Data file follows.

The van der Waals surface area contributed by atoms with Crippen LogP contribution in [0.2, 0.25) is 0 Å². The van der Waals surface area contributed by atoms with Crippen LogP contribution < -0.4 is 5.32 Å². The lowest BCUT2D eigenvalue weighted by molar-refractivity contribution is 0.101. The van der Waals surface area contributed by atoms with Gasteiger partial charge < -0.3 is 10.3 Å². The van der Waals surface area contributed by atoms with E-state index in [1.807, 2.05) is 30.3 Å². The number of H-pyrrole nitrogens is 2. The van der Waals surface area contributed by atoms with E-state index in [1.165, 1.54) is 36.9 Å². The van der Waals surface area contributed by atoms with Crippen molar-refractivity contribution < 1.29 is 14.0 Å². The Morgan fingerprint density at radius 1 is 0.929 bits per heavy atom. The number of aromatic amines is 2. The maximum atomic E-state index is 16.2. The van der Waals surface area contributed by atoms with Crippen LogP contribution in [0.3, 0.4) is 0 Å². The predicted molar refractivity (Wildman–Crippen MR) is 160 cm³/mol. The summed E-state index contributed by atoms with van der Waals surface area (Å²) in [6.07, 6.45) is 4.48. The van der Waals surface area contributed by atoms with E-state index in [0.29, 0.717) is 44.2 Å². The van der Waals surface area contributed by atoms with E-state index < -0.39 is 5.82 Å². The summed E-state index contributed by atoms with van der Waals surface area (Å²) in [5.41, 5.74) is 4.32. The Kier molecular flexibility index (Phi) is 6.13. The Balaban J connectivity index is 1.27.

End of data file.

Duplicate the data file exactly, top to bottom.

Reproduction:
The van der Waals surface area contributed by atoms with Crippen LogP contribution in [0.2, 0.25) is 0 Å². The van der Waals surface area contributed by atoms with Crippen LogP contribution < -0.4 is 5.32 Å². The lowest BCUT2D eigenvalue weighted by molar-refractivity contribution is 0.101. The van der Waals surface area contributed by atoms with Gasteiger partial charge < -0.3 is 10.3 Å². The van der Waals surface area contributed by atoms with E-state index in [1.807, 2.05) is 30.3 Å². The number of H-pyrrole nitrogens is 2. The van der Waals surface area contributed by atoms with E-state index in [1.165, 1.54) is 36.9 Å². The van der Waals surface area contributed by atoms with Crippen molar-refractivity contribution < 1.29 is 14.0 Å². The Morgan fingerprint density at radius 1 is 0.929 bits per heavy atom. The number of aromatic amines is 2. The maximum atomic E-state index is 16.2. The van der Waals surface area contributed by atoms with Crippen LogP contribution in [0.3, 0.4) is 0 Å². The predicted molar refractivity (Wildman–Crippen MR) is 160 cm³/mol. The summed E-state index contributed by atoms with van der Waals surface area (Å²) in [6.07, 6.45) is 4.48. The van der Waals surface area contributed by atoms with E-state index in [0.29, 0.717) is 44.2 Å². The van der Waals surface area contributed by atoms with E-state index < -0.39 is 5.82 Å². The summed E-state index contributed by atoms with van der Waals surface area (Å²) in [5.41, 5.74) is 4.32. The Kier molecular flexibility index (Phi) is 6.13. The Balaban J connectivity index is 1.27.